A new study suggests that people with brain injuries following head trauma may have buildup of the plaques related to Alzheimer's disease in their brains. The research is published in the February 3, 2016, online issue of Neurology, the medical journal of the American Academy of Neurology. [More]
New article suggests that playing American football may contribute to hypertension

New article suggests that playing American football may contribute to hypertension

As National Football League playoff games are underway, a new article published in the "Hypotheses" section of the January 2016 issue of The FASEB Journal, suggests that the toll the sport takes on players' bodies extends beyond head trauma and damage to limbs and joints. The trauma and damage associated with football participation may also be linked to elevations in blood pressure through immune system activation and inflammation. [More]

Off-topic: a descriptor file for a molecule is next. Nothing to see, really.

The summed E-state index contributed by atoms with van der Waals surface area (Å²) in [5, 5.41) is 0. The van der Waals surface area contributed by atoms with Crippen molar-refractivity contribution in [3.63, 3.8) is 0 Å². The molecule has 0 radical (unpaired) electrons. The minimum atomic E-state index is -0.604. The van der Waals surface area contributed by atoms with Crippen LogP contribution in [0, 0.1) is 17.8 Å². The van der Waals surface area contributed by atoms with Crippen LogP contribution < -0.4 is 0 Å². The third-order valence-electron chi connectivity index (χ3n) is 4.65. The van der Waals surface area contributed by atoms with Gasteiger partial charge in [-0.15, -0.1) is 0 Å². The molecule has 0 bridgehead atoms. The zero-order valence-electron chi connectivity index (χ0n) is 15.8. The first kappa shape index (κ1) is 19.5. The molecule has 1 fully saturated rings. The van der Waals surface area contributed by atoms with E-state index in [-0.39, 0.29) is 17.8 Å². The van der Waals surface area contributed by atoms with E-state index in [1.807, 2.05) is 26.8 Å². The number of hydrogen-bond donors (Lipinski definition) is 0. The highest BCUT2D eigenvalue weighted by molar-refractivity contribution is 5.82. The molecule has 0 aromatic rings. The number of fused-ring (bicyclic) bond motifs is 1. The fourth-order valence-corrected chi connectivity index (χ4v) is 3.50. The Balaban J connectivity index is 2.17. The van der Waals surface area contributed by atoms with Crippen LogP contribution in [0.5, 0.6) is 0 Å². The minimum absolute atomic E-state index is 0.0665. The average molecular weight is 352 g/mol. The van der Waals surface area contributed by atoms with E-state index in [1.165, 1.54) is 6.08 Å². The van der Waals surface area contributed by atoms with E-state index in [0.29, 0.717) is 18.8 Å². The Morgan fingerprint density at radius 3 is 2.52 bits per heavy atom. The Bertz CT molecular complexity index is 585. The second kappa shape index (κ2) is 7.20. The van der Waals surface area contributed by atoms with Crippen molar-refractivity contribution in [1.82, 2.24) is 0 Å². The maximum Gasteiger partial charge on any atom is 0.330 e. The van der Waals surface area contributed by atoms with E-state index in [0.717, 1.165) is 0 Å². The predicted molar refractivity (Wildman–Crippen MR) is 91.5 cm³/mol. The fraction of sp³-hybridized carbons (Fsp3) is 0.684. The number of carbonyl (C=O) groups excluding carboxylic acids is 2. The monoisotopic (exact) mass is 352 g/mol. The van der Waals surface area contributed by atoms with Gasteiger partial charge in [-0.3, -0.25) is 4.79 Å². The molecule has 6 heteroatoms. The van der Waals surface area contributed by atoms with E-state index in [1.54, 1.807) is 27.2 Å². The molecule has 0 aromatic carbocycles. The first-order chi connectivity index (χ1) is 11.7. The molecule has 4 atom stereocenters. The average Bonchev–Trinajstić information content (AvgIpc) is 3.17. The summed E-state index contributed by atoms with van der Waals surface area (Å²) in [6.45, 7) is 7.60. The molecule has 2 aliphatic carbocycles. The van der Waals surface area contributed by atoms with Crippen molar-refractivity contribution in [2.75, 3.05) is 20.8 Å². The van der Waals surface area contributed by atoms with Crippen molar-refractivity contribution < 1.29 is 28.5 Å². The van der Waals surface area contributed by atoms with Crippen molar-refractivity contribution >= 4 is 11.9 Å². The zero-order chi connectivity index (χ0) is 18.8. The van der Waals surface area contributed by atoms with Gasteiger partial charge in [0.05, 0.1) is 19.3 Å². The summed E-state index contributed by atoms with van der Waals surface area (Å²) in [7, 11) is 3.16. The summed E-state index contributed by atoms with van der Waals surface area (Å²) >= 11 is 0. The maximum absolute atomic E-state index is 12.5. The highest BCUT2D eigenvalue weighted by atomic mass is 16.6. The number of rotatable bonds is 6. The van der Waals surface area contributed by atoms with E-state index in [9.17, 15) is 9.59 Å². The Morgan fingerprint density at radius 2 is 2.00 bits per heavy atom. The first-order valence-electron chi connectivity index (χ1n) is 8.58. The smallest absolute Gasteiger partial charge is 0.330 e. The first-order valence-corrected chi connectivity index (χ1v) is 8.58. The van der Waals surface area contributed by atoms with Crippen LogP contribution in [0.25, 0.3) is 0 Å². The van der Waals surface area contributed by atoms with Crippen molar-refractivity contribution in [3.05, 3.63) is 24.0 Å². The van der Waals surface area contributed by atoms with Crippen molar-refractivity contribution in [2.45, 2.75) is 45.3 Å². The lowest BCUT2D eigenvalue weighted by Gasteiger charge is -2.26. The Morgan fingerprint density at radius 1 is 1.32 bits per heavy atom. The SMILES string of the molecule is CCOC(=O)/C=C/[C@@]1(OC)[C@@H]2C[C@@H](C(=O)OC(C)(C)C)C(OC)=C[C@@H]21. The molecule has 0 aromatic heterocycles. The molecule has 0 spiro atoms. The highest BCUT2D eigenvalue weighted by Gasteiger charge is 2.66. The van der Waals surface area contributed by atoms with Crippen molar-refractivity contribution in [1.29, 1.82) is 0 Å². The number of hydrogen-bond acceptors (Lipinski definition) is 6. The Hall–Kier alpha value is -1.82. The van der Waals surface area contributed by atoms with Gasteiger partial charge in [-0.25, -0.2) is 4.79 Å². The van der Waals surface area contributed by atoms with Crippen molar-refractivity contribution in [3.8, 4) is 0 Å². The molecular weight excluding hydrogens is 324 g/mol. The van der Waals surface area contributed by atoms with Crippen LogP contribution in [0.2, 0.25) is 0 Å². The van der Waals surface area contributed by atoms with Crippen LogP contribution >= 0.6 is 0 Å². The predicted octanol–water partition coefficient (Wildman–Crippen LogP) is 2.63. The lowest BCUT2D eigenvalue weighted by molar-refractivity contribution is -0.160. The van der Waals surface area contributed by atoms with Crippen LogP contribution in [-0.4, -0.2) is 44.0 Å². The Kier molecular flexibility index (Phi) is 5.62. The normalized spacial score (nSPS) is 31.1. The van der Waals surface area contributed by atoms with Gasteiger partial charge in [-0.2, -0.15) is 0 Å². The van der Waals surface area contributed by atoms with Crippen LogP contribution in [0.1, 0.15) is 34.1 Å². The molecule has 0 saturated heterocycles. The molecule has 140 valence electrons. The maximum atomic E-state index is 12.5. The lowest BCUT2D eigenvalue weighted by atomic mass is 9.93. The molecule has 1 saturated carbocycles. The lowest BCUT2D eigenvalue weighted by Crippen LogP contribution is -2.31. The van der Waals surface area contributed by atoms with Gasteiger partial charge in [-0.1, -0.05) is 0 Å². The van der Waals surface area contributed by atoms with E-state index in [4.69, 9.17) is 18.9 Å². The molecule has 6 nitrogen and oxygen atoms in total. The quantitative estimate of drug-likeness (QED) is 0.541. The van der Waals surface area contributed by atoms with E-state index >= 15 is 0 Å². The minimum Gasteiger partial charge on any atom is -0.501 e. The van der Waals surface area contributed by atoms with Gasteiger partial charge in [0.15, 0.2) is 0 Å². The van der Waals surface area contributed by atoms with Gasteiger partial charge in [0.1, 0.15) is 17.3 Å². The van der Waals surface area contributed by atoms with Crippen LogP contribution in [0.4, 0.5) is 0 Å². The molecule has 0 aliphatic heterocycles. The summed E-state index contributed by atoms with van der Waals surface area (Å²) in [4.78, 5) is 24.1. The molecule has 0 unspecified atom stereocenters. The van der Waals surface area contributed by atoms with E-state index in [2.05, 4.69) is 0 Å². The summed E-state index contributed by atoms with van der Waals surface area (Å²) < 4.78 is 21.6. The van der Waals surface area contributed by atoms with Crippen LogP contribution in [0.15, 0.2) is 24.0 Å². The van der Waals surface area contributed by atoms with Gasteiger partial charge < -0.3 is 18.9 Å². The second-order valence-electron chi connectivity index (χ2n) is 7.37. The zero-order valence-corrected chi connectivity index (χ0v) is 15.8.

Concussion expert shares important information on sports-related concussions

Concussion expert shares important information on sports-related concussions

The Sports Concussion Program in the Children's Orthopaedic Center at Children's Hospital Los Angeles is the only pediatric program of its kind in Southern California. [More]
Boxing more dangerous than mixed martial arts, shows study

Boxing more dangerous than mixed martial arts, shows study

Mixed martial arts has a reputation for being one of the most brutal and bloody of all contact sports, but the reality is boxing poses a greater risk of serious injury, according to new research from the University of Alberta. [More]